The Harlem drug trade
started with legendary gangster Bumpy Johnson through the 40’s and 60’s.
After Johnson’s death, Frank Matthews emerged as an East Coast
drug lord, facing indictment, he disappeared with $20 million in cash and hasn’t
been seen since. Nicky Barnes became the new kingpin. After his
incarceration, we saw the emergence of Guy Fisher.
Order the Guy Fisher story
Guy Fisher (pictured above)
started off selling cheese and cold cuts from a van on Harlem street corners.
He soon became frustrated with the long hours and low wages. Fisher decided
to change careers, he used his street contacts and the money he had saved to
purchase heroin. Fisher’s profits increased significantly, despite
this, Fisher was often seen in warm-up suits and sneakers.
Although Nicky Barnes was
the Harlem kingpin, both men became friends and competitors as they struggled
to control the lion’s share of the heroin trade. When Barnes was incarcerated
for drug trafficking and distribution. Fisher became the top man in New
York. Eventually, Fisher would become the top drug trafficker on the east
coast. He was moving kilos of heroin and cocaine at an unbelievable pace.
The ‘Fisher’ crew was well organized; it was not unusual for them
to make $400,000 per hour in drug sales and distribution. At their peak,
they moved $100,000 in drugs on one small neighborhood block, in one day.
The crew was often seen in
Rolls-Royce's, sporting mink coats and gators. When Fisher organized meetings,
he was the most casual in attendance as he strolled in wearing jeans and sneakers.
Fisher was treated like a celebrity in New York, he was often stopped for autographs
and he posed for pictures.
When he wasn’t selling
drugs, Fisher would scout neighborhood basketball players to participate in
a high stakes tournament. Fisher was known to bet $50,000 on his team,
he also bet $5,000-$10,000on shots. If he lost the bet, he would calmly
go to his Rolls Royce, pop the trunk and pay the money he owed.
All of Harlem knew Fisher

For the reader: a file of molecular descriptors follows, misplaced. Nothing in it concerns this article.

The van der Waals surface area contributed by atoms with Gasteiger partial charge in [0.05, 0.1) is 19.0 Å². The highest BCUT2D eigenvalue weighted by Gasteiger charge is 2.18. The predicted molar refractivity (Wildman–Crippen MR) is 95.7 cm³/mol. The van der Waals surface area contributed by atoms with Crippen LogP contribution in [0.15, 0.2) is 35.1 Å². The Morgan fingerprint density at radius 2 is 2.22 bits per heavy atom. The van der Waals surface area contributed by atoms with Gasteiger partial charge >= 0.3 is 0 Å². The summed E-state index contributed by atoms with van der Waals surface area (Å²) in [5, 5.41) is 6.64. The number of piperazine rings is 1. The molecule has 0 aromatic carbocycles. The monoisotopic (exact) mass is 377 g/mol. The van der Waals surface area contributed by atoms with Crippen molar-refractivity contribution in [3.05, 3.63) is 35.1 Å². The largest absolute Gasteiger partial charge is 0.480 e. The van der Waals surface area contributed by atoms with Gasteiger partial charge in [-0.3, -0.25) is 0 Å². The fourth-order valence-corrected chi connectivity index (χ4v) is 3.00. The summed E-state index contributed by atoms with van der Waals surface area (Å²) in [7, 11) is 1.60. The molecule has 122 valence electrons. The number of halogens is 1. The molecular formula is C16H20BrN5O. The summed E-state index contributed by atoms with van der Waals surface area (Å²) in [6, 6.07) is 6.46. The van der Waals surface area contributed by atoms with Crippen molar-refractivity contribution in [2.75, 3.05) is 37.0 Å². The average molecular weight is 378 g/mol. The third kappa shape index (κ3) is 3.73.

kept large sums of money in his trunk but he was never robbed for fear of reprisal.
After one game, he and his crew convoyed to a private airstrip, boarded Fisher’s
private plane and flew to Puerto Rico. Within the next few months, Fisher
used his private plane to transport his friends to Switzerland and Italy for
Fisher boarding his private
One evening, the police pulled
Fisher over for speeding in his Bentley, when they searched his trunk; they
found $1 million dollars in cash. He was detained briefly until
his attorney arrived, he was released and the money was returned.
Fisher made history when he
bought the famed Apollo Theater. To celebrate, Fisher hosted a private
party and concert. Fisher stood out in his tailored pin-stripped suit
and designer shoes. He was also draped in expensive bling, a $25,000 pendant
hung from his neck and he was accompanied by one of the most beautiful black
women on the East Coast who was wrapped in an Chowchilla fur.
Invited guests dined on catered
food and mingled with celebrities. Stevie Wonder and Teddy Pendergrass
were scheduled performers. Despite the celebrities in attendance, people
were trying to corner Fisher for a photograph. A few weeks later, NBC
contacted the Apollo representatives with an offer; they were willing to pay
big money to broadcast amateur night at the Apollo on Saturdays. Negotiations
came to an end when network brass were made aware of Fisher’s drug dealings.
Meanwhile, while incarcerated,
Nicky Barnes heard that Guy Fisher had a brief fling with his girlfriend, he
became outraged. In exchange for an reduction on his sentence, Barnes
agreed to be an informant in the government’s case against Fisher.
Barnes’s testimony led to the arrest and conviction of Guy Fisher who
is presently serving a 25-year sentence without the possibility of parole.
Former Mayor Rudy Giuliani
was the lead prosecutor on the case. Barnes’s would continue testifying
against people affiliated with the New York drug trade. Headlines blared:
‘Former Drug Kingpin Sings On Black Murder, Inc.’ Barnes’s
testimony would eventually lead to the conviction of 44 people.
During this time frame, other
drug informants were released when their information resulted in arrests, not
Nicky Barnes. Despite his effort, he was never released early or granted
a pardon. He served all but four years of his sentence. In August
of 1998, Nicky Barnes was finally released from prison after serving 21 years.
His former associates have
put an $8 million dollar contract out on his life. Barnes was given a
new identity and relocated under the Federal Witness Protection Program.
Source: “Street Stars
Presents: The Guy Fisher Story,” A Troy Reed Film.